What led you to comedy?
Benny Hill was my inspiration when I was a kid. I wanted to run chasing women in swimwear around the trees. Unfortunately, the politically correct culture started in the 1980s and made this an unviable career choice, so the more traditional bet position seemed like a safer bet.
What advice would you give aspiring comedians?
Love the audience They pay good money to see you fill the void in your soul, so love them without caring who they are or who they vote for. Don’t start your career thinking you’ll teach them. Learn to make the audience laugh first.
Can you remember a prom that was so bad that it’s now so funny?
Glastonbury 1998 I think. I was new and lied that I had half an hour of material. I only had five minutes. I tried to pass out so I wouldn’t have to continue. After 10 minutes I received some sort of booing. Then I was able to wet myself in the shower and went home with another comedian I couldn’t look in my eyes again. In fact. No. I can still laugh shocked.
Who were you looking for in the beginning?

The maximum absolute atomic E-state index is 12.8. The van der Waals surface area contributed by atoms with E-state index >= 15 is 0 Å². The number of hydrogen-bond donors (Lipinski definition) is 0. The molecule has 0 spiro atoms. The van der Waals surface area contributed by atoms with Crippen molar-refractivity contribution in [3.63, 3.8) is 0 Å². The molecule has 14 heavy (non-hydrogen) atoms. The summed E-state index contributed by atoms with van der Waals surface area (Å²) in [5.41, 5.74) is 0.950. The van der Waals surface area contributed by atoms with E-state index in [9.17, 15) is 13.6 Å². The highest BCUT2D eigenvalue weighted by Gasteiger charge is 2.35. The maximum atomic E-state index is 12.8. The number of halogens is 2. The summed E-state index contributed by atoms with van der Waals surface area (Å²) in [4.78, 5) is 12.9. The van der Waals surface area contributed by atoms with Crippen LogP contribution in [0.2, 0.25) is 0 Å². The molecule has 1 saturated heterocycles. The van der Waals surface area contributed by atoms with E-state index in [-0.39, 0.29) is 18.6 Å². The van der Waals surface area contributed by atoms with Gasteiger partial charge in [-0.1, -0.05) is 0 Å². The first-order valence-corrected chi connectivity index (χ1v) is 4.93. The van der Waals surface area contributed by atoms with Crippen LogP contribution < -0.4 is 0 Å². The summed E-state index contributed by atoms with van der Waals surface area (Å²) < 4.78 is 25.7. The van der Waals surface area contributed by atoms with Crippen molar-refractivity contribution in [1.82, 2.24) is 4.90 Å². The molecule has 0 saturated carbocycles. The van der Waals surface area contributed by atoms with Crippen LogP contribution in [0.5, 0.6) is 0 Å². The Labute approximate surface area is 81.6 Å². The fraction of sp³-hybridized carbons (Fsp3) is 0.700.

In my past life I was an African American welder and played the banjo, so Richard Pryor and Billy Connolly have always been my heroes. The on-line comics I was obsessed with when I started are Phil Nichol for his chaotic rock star character and Mark Steele for his intellectual absurdity. I had such a great admiration for Mark that I can now say that he is my friend.
A year ago you decided to change your name back to Shaparak (from Shappi). Was the reaction as I expected?
We live in a time very sensitive to identity and I felt bad because some people were afraid to pronounce it wrong for fear of being seen as fat racists. It’s not racist to mispronounce a name you’re not familiar with! To me, it’s no different than Cathy asking for the nickname Catherine. Shappi is still my nickname and I’m really glad that people are using it. I just want my real name to be nothing to hide. It means “butterfly” and it is beautiful.
Her current show called Was in the 90s. What do you miss from this contract?
I miss running at night to meet my friends without knowing what it would achieve. I really miss the huge, lively comedy clubs and the culture of watching comedy live instead of on TV. The comedy circuit was as close to a punk as it gets.
“You’re almost as funny as your father.”
Who on the track always makes you laugh?
Sean Walsh, Mark Steele and Esther Manitou are people I can count on to make me cry with laughter.
What important lesson did you learn in a standing position?
You should have fun, the real fun, as if you were a kid. If you are not amused, the audience will not pray.